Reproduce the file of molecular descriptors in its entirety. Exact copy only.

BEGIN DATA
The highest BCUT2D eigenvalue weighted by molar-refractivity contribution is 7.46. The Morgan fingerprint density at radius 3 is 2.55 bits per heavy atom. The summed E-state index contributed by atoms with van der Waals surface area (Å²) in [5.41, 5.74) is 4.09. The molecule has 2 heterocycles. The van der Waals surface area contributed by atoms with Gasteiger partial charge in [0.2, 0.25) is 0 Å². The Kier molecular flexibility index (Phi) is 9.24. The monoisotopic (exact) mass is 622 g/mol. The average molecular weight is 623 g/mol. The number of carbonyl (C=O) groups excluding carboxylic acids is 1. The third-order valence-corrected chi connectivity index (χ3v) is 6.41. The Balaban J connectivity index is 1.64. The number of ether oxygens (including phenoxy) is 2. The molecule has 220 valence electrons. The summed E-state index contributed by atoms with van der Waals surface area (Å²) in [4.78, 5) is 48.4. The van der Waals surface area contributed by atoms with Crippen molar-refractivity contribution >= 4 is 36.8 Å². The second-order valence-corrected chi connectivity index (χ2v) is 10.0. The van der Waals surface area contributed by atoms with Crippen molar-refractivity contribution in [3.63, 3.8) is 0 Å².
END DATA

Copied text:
The highest BCUT2D eigenvalue weighted by molar-refractivity contribution is 7.46. The Morgan fingerprint density at radius 3 is 2.55 bits per heavy atom. The summed E-state index contributed by atoms with van der Waals surface area (Å²) in [5.41, 5.74) is 4.09. The molecule has 2 heterocycles. The van der Waals surface area contributed by atoms with Gasteiger partial charge in [0.2, 0.25) is 0 Å². The Kier molecular flexibility index (Phi) is 9.24. The monoisotopic (exact) mass is 622 g/mol. The average molecular weight is 623 g/mol. The number of carbonyl (C=O) groups excluding carboxylic acids is 1. The third-order valence-corrected chi connectivity index (χ3v) is 6.41. The Balaban J connectivity index is 1.64. The number of ether oxygens (including phenoxy) is 2. The molecule has 220 valence electrons. The summed E-state index contributed by atoms with van der Waals surface area (Å²) in [4.78, 5) is 48.4. The van der Waals surface area contributed by atoms with Crippen molar-refractivity contribution >= 4 is 36.8 Å². The second-order valence-corrected chi connectivity index (χ2v) is 10.0. The van der Waals surface area contributed by atoms with Crippen molar-refractivity contribution in [3.63, 3.8) is 0 Å².